Learn to Spot Six Types of Branching Coral

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Six Types of Branching Coral

One of the first steps to becoming a coral spotter is learning to recognize coral growth forms. An perhaps the most recognizable of them all is branching corals. But even within this recognizable group, there are many varieties of coral branches.

In this article, we will show you how to spot six different branching coral types, including some small polyp and some large polyp corals. If you’re just getting started as a coral spotter make sure to check out our coral spotting category for more resources.

A note about Acropora

Before going any further we want to point out the most abundant genus of coral, Acropora. There are more than 100 species of Acropora and for the most part these species are all branching, however, there is a tremendous diversity of branch types within this genus ranging from long, robust branches, to itty bitty delicate twigs.

We could (an most likely will) write a whole series on the diversity of Acropora branches. So for the sake of this introductory article, we are going to leave out Acropora and skip to a few less common types of branching coral. Check back for an article about different Acropora branch types, I will link it here once available! Wanna learn more about Acropora? Watch this Video.

Small Polyp Branching Coral


Isopora is a robust branching coral found on reef tops. You have a problem spotting this widespread coral species Isopora forms think flattened blades that are upright, stretching to the surface. There are some Isopora colonies which grow in an encrusting form, but the most common is branching.

Isopora colonies are covered in smooth, rounded corallites, and the color can be pale brown to a creamy white or yellow. You will find this coral at the shallow reefs and the crest of reef slopes down to 20m. There is only one species, Isopora palifera.


Pocillopora is abundant in the Indo-Pacific and can be found shallowest to the deepest parts of the reef. There are almost twenty species of Pocillopora but they all have the same characteristic bumpy branches.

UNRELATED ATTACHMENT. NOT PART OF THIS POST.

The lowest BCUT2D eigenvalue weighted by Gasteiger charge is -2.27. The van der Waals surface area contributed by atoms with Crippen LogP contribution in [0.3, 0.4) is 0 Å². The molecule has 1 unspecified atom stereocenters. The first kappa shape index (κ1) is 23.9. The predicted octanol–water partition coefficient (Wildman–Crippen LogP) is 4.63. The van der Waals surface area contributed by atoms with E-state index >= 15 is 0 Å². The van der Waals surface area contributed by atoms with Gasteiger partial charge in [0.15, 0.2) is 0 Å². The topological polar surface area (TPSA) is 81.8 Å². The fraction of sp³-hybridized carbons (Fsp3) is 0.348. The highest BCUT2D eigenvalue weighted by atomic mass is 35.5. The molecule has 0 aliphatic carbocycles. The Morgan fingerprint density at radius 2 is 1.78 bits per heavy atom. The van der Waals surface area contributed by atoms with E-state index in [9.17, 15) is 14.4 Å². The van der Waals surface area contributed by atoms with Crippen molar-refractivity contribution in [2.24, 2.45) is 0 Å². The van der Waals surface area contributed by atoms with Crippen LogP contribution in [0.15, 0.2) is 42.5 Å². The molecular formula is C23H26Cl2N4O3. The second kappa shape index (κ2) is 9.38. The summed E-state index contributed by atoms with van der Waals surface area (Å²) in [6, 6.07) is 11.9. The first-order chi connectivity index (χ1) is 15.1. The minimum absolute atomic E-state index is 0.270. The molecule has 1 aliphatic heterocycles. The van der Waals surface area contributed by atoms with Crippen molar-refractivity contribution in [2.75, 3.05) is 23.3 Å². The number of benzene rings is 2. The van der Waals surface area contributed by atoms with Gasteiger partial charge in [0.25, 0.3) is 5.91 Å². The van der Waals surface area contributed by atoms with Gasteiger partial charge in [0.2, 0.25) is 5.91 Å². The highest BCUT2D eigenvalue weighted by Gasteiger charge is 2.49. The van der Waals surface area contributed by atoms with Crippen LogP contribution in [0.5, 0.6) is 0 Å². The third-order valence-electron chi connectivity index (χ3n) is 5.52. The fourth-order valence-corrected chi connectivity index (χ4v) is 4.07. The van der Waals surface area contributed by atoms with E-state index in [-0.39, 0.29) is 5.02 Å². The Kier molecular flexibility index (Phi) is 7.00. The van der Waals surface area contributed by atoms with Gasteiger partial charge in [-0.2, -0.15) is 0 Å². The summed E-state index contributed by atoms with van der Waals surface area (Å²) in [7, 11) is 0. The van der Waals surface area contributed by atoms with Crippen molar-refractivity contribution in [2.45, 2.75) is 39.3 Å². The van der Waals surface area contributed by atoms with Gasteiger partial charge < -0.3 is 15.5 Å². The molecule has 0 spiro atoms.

Sometimes the branches are densely packed or wide and spread out. It depends on the species and the flow conditions where you find this coral. The common name is the Cauliflower coral because of the short lumpy branches.


Seriatopora is a branching coral that has thin branches and forms small compact colonies. The branches can have rounded branch tips or pointed branch tips which are mostly brown, yellow and sometimes pink.

The best way to identify this coral is by looking at the placement of each polyp which are often our during the day giving this coral a fuzzy appearance. In Seriatopora coral all the polyps line up in a neat row, or series. If you spot the polyps in a row you’ve got yourself a seriatopora.

Large Polyp Branching Corals


Euphyllia is a hard coral which has long flowing tentacles. The tentacles can end in little hammer-shaped polyps or tentacles with short knobby branches that look like frogspawn. Within these two tentacle types there are some which grow in a branching form.

It is easier to see the hard branches once the coral is closed up. These short branches are all connected at the bottom and as they grow up they split apart. The polyp lives inside the branch and closes up at night or when it is being threatened by fish or other corals which get to close.


Plerogyra is the first coral divers are surprised to learn is a hard coral. The common name for this coral is the bubble coral because it make round pearl shaped bubbles just like fish eggs and that is what most divers think it is.

The bubble coral can make two types of bubbles. One is a smooth grape shaped bubble and the other is a pearl shaped bubbles. Both are the same species just different shaped bubbles. The branches of bubble coral can continue to grow as old calcium carbonate builds up to form large stalks. The only living part of the coral is the soft bubbles at the tip of the branch.


Caulasatrea is a corals that makes short branches and trumpet-shaped corallites. Each corallite is between 1-2 cm in diameter with branches up to 2-6 cm in length, depending on species.

The coral tissue of this genus is slightly inflated at the top lip of the corallite making a trumpet or bell shape appearance. In the picture below you can see the tissue inflated around the skeleton with white skeletal ridges surrounding the polyps mouth.

Once the corallite reaches a mature size you will notice a rounded corallite starting to create a peanut or figure 8 shape, before splitting in two. This is a unique way that Caulastrea polyps divide and continue to propagate. Each polyp once mature will split apart in the center and slowly start to build it’s own corallite home.

Get out there and start coral spotting today! If you have questions about these or any corals find us on Facebook or leave a comment below. Happy Diving 🙂

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